Another option is to stay at a hotel or other rental facility in your area. You’ll still get that feeling of sleeping in a bed that isn’t yours, but you’ll save a lot of travel costs.
- Take advantage of your friends
Now, I would never advocate taking advantage of your friends….except in this case. Do you have friends that live near a cool place? Why not see if they’ll let you stay with them? Even if they don’t live in a cool place, it would still be a good change of scenery. You don’t have to be a free loader – maybe offer to pay for dinner for the group, or bring your own groceries. It’ll still end up being WAY cheaper than a hotel.
Another idea is to get a small group together for your travel! You’ll be able to split accommodations and gas money among you, so you’ll still save money that way too!
- Bring your own meals
I get it. Food is like the whole reason I do anything. And yes, sometimes local cuisine is truly important and something you want to experience. However, let’s be real – usually, the food is pretty much the same no matter where you go, at least if you’re traveling within the country and you’re in a tourist spot. You don’t need to go to Texas Roadhouse just because you’re in a different state. It’ll taste the same. I promise. If you have to eat out, plan ahead for those meals, or maybe pick one place that’s super important to you, so that you can get the best of both worlds. And then bring your normal meals you can cook anywhere.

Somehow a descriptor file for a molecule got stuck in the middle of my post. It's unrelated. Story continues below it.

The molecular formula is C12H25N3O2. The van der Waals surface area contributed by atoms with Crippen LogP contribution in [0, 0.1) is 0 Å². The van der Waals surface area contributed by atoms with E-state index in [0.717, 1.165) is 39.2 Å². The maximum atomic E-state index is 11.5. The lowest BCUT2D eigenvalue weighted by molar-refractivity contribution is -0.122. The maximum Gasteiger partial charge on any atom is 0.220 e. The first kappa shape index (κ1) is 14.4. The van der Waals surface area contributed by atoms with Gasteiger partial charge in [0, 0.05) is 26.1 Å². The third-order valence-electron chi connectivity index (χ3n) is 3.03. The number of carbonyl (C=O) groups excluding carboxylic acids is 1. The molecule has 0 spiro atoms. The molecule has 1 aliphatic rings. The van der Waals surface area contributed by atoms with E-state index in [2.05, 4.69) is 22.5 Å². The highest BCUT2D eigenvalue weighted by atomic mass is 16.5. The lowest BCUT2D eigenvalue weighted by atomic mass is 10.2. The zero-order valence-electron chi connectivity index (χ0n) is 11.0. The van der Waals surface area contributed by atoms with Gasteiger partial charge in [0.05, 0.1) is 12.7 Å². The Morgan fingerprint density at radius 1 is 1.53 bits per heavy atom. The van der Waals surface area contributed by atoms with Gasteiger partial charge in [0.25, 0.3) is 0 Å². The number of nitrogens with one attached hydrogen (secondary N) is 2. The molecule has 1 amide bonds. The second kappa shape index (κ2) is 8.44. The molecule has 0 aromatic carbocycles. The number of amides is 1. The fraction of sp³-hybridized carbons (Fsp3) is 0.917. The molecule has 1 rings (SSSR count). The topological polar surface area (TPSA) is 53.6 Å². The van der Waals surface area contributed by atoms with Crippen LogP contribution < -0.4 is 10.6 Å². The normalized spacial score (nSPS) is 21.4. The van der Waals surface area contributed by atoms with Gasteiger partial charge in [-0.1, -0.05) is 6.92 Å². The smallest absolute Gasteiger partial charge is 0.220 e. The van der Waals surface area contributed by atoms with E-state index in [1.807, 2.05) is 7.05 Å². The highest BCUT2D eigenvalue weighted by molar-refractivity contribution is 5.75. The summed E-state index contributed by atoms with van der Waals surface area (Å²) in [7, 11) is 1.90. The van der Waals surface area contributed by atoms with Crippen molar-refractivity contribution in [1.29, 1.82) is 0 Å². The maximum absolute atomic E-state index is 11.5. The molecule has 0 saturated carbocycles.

- Do your research
Yelp it up, my friend. Your goal is here is budget without losing quality. Sure, it could be $200 less, but if it’s got bed bugs, you’re not really saving anything, including your tears because you’ll never stop feeling like there are bugs on you after that. This also means looking into what’s close. If you’re driving way out of the way for the nearest grocery store or restaurant, you aren’t saving money OR time. Gas mileage adds up, my friend.